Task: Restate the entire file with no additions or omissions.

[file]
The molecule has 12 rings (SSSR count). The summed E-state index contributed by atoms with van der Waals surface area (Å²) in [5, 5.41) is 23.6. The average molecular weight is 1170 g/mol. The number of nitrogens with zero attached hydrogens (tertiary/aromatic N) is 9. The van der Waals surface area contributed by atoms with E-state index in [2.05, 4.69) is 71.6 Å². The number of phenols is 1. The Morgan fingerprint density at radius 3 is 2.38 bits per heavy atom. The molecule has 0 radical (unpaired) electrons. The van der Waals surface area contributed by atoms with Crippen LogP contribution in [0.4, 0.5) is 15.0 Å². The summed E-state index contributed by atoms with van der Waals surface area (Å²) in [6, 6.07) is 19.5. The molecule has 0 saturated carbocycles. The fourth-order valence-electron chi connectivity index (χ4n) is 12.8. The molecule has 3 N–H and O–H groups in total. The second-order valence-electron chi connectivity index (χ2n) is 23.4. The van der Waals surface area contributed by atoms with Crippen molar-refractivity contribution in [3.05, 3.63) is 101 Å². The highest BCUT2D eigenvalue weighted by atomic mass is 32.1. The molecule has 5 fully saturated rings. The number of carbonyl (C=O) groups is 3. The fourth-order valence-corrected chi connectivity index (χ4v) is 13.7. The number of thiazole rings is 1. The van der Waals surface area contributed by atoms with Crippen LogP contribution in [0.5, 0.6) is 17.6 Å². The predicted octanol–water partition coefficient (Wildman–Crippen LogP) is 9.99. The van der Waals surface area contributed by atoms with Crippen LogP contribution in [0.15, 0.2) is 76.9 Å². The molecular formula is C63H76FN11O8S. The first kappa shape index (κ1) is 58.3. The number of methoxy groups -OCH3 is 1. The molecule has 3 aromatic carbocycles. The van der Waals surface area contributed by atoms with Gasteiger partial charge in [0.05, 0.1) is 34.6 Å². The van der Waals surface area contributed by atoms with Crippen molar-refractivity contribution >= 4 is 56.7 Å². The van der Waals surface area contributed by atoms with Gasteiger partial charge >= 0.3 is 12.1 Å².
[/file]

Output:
The molecule has 12 rings (SSSR count). The summed E-state index contributed by atoms with van der Waals surface area (Å²) in [5, 5.41) is 23.6. The average molecular weight is 1170 g/mol. The number of nitrogens with zero attached hydrogens (tertiary/aromatic N) is 9. The van der Waals surface area contributed by atoms with E-state index in [2.05, 4.69) is 71.6 Å². The number of phenols is 1. The Morgan fingerprint density at radius 3 is 2.38 bits per heavy atom. The molecule has 0 radical (unpaired) electrons. The van der Waals surface area contributed by atoms with Crippen LogP contribution in [0.4, 0.5) is 15.0 Å². The summed E-state index contributed by atoms with van der Waals surface area (Å²) in [6, 6.07) is 19.5. The molecule has 0 saturated carbocycles. The fourth-order valence-electron chi connectivity index (χ4n) is 12.8. The molecule has 3 N–H and O–H groups in total. The second-order valence-electron chi connectivity index (χ2n) is 23.4. The van der Waals surface area contributed by atoms with Crippen molar-refractivity contribution in [3.05, 3.63) is 101 Å². The highest BCUT2D eigenvalue weighted by atomic mass is 32.1. The molecule has 5 fully saturated rings. The number of carbonyl (C=O) groups is 3. The fourth-order valence-corrected chi connectivity index (χ4v) is 13.7. The number of thiazole rings is 1. The van der Waals surface area contributed by atoms with Crippen LogP contribution in [0.5, 0.6) is 17.6 Å². The predicted octanol–water partition coefficient (Wildman–Crippen LogP) is 9.99. The van der Waals surface area contributed by atoms with Crippen LogP contribution in [0.15, 0.2) is 76.9 Å². The molecular formula is C63H76FN11O8S. The first kappa shape index (κ1) is 58.3. The number of methoxy groups -OCH3 is 1. The molecule has 3 aromatic carbocycles. The van der Waals surface area contributed by atoms with Gasteiger partial charge in [0.05, 0.1) is 34.6 Å². The van der Waals surface area contributed by atoms with Crippen molar-refractivity contribution >= 4 is 56.7 Å². The van der Waals surface area contributed by atoms with Gasteiger partial charge >= 0.3 is 12.1 Å².